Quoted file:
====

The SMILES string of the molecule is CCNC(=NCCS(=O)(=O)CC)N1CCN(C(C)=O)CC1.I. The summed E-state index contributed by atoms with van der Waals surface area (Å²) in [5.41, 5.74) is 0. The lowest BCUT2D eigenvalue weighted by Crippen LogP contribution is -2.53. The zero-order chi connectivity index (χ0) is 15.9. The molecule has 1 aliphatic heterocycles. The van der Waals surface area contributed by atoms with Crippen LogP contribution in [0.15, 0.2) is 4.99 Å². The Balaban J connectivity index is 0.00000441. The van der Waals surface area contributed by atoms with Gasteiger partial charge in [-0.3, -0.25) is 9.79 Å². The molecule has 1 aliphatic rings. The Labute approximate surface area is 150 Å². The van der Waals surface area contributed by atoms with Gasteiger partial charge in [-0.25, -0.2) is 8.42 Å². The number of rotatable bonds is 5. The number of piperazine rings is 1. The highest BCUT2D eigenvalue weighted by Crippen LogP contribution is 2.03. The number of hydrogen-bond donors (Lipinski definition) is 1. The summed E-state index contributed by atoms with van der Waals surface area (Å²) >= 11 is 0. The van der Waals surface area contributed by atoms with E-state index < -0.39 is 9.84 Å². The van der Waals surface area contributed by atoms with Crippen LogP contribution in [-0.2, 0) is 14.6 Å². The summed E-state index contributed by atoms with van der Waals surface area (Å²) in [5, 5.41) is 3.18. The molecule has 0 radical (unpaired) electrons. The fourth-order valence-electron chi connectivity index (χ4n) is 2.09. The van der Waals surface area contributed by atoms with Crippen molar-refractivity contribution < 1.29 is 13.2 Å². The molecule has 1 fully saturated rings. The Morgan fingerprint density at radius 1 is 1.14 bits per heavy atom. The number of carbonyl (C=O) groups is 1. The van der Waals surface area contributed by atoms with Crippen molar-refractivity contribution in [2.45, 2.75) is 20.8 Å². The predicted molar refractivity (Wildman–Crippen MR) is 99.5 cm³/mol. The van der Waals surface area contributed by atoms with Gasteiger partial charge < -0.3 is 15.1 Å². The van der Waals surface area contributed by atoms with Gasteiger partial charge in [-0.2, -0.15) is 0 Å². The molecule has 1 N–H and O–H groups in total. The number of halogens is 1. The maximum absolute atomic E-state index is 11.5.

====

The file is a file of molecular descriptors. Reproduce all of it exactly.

The SMILES string of the molecule is CCNC(=NCCS(=O)(=O)CC)N1CCN(C(C)=O)CC1.I. The summed E-state index contributed by atoms with van der Waals surface area (Å²) in [5.41, 5.74) is 0. The lowest BCUT2D eigenvalue weighted by Crippen LogP contribution is -2.53. The zero-order chi connectivity index (χ0) is 15.9. The molecule has 1 aliphatic heterocycles. The van der Waals surface area contributed by atoms with Crippen LogP contribution in [0.15, 0.2) is 4.99 Å². The Balaban J connectivity index is 0.00000441. The van der Waals surface area contributed by atoms with Gasteiger partial charge in [-0.3, -0.25) is 9.79 Å². The molecule has 1 aliphatic rings. The Labute approximate surface area is 150 Å². The van der Waals surface area contributed by atoms with Gasteiger partial charge in [-0.25, -0.2) is 8.42 Å². The number of rotatable bonds is 5. The number of piperazine rings is 1. The highest BCUT2D eigenvalue weighted by Crippen LogP contribution is 2.03. The number of hydrogen-bond donors (Lipinski definition) is 1. The summed E-state index contributed by atoms with van der Waals surface area (Å²) >= 11 is 0. The van der Waals surface area contributed by atoms with E-state index < -0.39 is 9.84 Å². The van der Waals surface area contributed by atoms with Crippen LogP contribution in [-0.2, 0) is 14.6 Å². The summed E-state index contributed by atoms with van der Waals surface area (Å²) in [5, 5.41) is 3.18. The molecule has 0 radical (unpaired) electrons. The fourth-order valence-electron chi connectivity index (χ4n) is 2.09. The van der Waals surface area contributed by atoms with Crippen molar-refractivity contribution < 1.29 is 13.2 Å². The molecule has 1 fully saturated rings. The Morgan fingerprint density at radius 1 is 1.14 bits per heavy atom. The number of carbonyl (C=O) groups is 1. The van der Waals surface area contributed by atoms with Crippen molar-refractivity contribution in [2.45, 2.75) is 20.8 Å². The predicted molar refractivity (Wildman–Crippen MR) is 99.5 cm³/mol. The van der Waals surface area contributed by atoms with Gasteiger partial charge < -0.3 is 15.1 Å². The van der Waals surface area contributed by atoms with Gasteiger partial charge in [-0.2, -0.15) is 0 Å². The molecule has 1 N–H and O–H groups in total. The number of halogens is 1. The maximum absolute atomic E-state index is 11.5.